I started looking through the Bible(something I had usually avoided at all costs) and discovered something incredible. I am loved, or rather, God loves me. Although I had heard a lot of this before it had never really registered. I found passages that said things like “We love Him because He first loved us” or “Whether we are high above the sky or in the deepest ocean, nothing in all creation will ever be able to separate us from the love of God that is revealed in Christ Jesus our Lord.” If true, this was beyond amazing. How could God love me? I didn't even love myself. I looked back at some of the things I had done and wondered how anyone who knew everything about me could look on me with anything but revulsion. It says in the Bible that Jesus died for us, to save us. But did that really include me? My shame and self-hatred said no, but this book, the Bible, said otherwise.
This filled me with hope, but also with fear. I wanted to believe it was true, but what if it wasn't? I wasn't sure whether I was ready to risk it. But then I began to ask myself whether I could live the rest of my life this way: drowning alone in a sea of self-hatred.
Lying in my bed with tears streaming down my face I asked for help. Desperately hoping that this God was listening I told him that I needed him, that I couldn't live another moment the way I was. I was ready to do whatever it took to experience the love that I had read about, the love I saw in the lives of those around me. Something changed inside me and I began to feel different. I felt like I had been dragging around this enormous weight and someone had come and taken it away.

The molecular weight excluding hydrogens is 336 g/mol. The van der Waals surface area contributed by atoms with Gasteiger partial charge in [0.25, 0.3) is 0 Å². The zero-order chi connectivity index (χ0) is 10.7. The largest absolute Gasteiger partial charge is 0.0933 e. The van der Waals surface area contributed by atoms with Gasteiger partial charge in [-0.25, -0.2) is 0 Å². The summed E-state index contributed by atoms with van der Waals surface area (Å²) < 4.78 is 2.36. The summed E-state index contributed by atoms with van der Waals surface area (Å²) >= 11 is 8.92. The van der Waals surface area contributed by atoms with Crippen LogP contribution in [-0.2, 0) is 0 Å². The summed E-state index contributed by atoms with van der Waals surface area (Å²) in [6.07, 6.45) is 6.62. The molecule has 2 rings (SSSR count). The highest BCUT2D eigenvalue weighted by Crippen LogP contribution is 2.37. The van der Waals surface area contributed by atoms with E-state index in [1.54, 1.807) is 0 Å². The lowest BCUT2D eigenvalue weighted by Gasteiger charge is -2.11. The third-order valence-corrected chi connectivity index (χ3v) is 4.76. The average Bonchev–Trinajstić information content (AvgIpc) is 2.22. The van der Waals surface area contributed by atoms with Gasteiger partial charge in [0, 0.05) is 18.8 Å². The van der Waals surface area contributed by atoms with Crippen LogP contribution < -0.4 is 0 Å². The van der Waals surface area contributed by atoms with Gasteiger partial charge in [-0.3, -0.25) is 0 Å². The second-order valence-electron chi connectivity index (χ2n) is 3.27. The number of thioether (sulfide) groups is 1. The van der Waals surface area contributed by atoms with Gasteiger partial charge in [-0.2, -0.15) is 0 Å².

The rest of that summer was fantastic. My cry for help hadn't gone unanswered and I found a friend who loved me unconditionally. I loved quiet times of reading my Bible and talking to God, and I loved hanging out with the other youth. I learned more about what the Bible calls sin, things that are wrong in God's eyes, and decided to make sure not to do those things.